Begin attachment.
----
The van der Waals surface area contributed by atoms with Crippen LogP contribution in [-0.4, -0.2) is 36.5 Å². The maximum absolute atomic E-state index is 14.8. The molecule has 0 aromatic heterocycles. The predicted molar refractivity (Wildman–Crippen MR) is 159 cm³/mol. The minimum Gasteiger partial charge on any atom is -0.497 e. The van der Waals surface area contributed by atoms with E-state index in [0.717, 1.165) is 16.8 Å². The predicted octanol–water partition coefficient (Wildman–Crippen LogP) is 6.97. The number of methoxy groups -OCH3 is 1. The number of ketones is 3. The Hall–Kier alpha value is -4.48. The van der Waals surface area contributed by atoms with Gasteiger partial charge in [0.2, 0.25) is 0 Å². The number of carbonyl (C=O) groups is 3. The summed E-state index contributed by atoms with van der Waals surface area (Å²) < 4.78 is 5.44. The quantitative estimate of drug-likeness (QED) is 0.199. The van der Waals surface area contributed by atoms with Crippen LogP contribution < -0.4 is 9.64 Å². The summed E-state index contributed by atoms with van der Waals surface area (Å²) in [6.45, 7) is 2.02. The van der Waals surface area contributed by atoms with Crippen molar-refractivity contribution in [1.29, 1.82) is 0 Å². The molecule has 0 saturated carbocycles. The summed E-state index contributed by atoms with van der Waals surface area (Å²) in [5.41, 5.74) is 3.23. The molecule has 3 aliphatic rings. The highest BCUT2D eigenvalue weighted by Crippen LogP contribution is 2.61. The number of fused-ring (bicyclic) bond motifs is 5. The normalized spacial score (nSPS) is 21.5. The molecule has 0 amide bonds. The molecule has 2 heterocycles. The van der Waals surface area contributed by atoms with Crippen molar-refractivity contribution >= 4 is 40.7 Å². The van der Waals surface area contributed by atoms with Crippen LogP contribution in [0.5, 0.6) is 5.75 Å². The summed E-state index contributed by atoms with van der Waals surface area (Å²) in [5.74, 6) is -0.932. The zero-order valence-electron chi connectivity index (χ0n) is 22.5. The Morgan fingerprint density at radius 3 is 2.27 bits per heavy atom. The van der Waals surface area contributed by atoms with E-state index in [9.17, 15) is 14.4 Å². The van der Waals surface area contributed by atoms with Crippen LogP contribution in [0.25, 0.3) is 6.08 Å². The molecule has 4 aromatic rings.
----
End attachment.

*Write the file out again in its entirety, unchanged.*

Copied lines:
The van der Waals surface area contributed by atoms with Crippen LogP contribution in [-0.4, -0.2) is 36.5 Å². The maximum absolute atomic E-state index is 14.8. The molecule has 0 aromatic heterocycles. The predicted molar refractivity (Wildman–Crippen MR) is 159 cm³/mol. The minimum Gasteiger partial charge on any atom is -0.497 e. The van der Waals surface area contributed by atoms with E-state index in [0.717, 1.165) is 16.8 Å². The predicted octanol–water partition coefficient (Wildman–Crippen LogP) is 6.97. The number of methoxy groups -OCH3 is 1. The number of ketones is 3. The Hall–Kier alpha value is -4.48. The van der Waals surface area contributed by atoms with Gasteiger partial charge in [0.2, 0.25) is 0 Å². The number of carbonyl (C=O) groups is 3. The summed E-state index contributed by atoms with van der Waals surface area (Å²) < 4.78 is 5.44. The quantitative estimate of drug-likeness (QED) is 0.199. The van der Waals surface area contributed by atoms with Crippen LogP contribution < -0.4 is 9.64 Å². The summed E-state index contributed by atoms with van der Waals surface area (Å²) in [6.45, 7) is 2.02. The van der Waals surface area contributed by atoms with Crippen molar-refractivity contribution in [1.29, 1.82) is 0 Å². The molecule has 0 saturated carbocycles. The summed E-state index contributed by atoms with van der Waals surface area (Å²) in [5.41, 5.74) is 3.23. The molecule has 3 aliphatic rings. The highest BCUT2D eigenvalue weighted by Crippen LogP contribution is 2.61. The number of fused-ring (bicyclic) bond motifs is 5. The normalized spacial score (nSPS) is 21.5. The molecule has 0 amide bonds. The molecule has 2 heterocycles. The van der Waals surface area contributed by atoms with Crippen molar-refractivity contribution >= 4 is 40.7 Å². The van der Waals surface area contributed by atoms with Crippen LogP contribution in [0.5, 0.6) is 5.75 Å². The summed E-state index contributed by atoms with van der Waals surface area (Å²) in [5.74, 6) is -0.932. The zero-order valence-electron chi connectivity index (χ0n) is 22.5. The Morgan fingerprint density at radius 3 is 2.27 bits per heavy atom. The van der Waals surface area contributed by atoms with E-state index in [9.17, 15) is 14.4 Å². The van der Waals surface area contributed by atoms with Crippen LogP contribution in [0.25, 0.3) is 6.08 Å². The molecule has 4 aromatic rings.